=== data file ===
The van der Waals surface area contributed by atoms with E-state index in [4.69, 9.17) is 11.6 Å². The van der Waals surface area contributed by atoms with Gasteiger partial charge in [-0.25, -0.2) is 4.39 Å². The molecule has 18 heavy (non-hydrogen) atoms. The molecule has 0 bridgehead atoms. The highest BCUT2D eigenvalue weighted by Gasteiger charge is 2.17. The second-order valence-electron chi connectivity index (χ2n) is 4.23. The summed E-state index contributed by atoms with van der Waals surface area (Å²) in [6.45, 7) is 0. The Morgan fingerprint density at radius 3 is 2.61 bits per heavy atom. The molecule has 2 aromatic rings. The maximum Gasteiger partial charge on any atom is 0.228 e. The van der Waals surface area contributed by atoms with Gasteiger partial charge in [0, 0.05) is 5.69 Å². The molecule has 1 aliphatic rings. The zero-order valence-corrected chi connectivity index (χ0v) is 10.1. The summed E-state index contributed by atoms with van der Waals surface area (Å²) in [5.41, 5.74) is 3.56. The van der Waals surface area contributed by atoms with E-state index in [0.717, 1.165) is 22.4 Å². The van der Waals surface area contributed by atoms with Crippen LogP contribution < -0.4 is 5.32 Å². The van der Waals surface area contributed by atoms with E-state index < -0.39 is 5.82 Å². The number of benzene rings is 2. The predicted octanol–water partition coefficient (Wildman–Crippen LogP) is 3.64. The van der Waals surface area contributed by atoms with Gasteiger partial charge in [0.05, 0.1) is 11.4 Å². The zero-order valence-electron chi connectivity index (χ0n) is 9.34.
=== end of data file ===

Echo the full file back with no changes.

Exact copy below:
The van der Waals surface area contributed by atoms with E-state index in [4.69, 9.17) is 11.6 Å². The van der Waals surface area contributed by atoms with Gasteiger partial charge in [-0.25, -0.2) is 4.39 Å². The molecule has 18 heavy (non-hydrogen) atoms. The molecule has 0 bridgehead atoms. The highest BCUT2D eigenvalue weighted by Gasteiger charge is 2.17. The second-order valence-electron chi connectivity index (χ2n) is 4.23. The summed E-state index contributed by atoms with van der Waals surface area (Å²) in [6.45, 7) is 0. The Morgan fingerprint density at radius 3 is 2.61 bits per heavy atom. The molecule has 2 aromatic rings. The maximum Gasteiger partial charge on any atom is 0.228 e. The van der Waals surface area contributed by atoms with Gasteiger partial charge in [0, 0.05) is 5.69 Å². The molecule has 1 aliphatic rings. The zero-order valence-corrected chi connectivity index (χ0v) is 10.1. The summed E-state index contributed by atoms with van der Waals surface area (Å²) in [5.41, 5.74) is 3.56. The van der Waals surface area contributed by atoms with E-state index in [0.717, 1.165) is 22.4 Å². The van der Waals surface area contributed by atoms with Crippen LogP contribution < -0.4 is 5.32 Å². The van der Waals surface area contributed by atoms with E-state index < -0.39 is 5.82 Å². The number of benzene rings is 2. The predicted octanol–water partition coefficient (Wildman–Crippen LogP) is 3.64. The van der Waals surface area contributed by atoms with Gasteiger partial charge in [0.05, 0.1) is 11.4 Å². The zero-order valence-electron chi connectivity index (χ0n) is 9.34.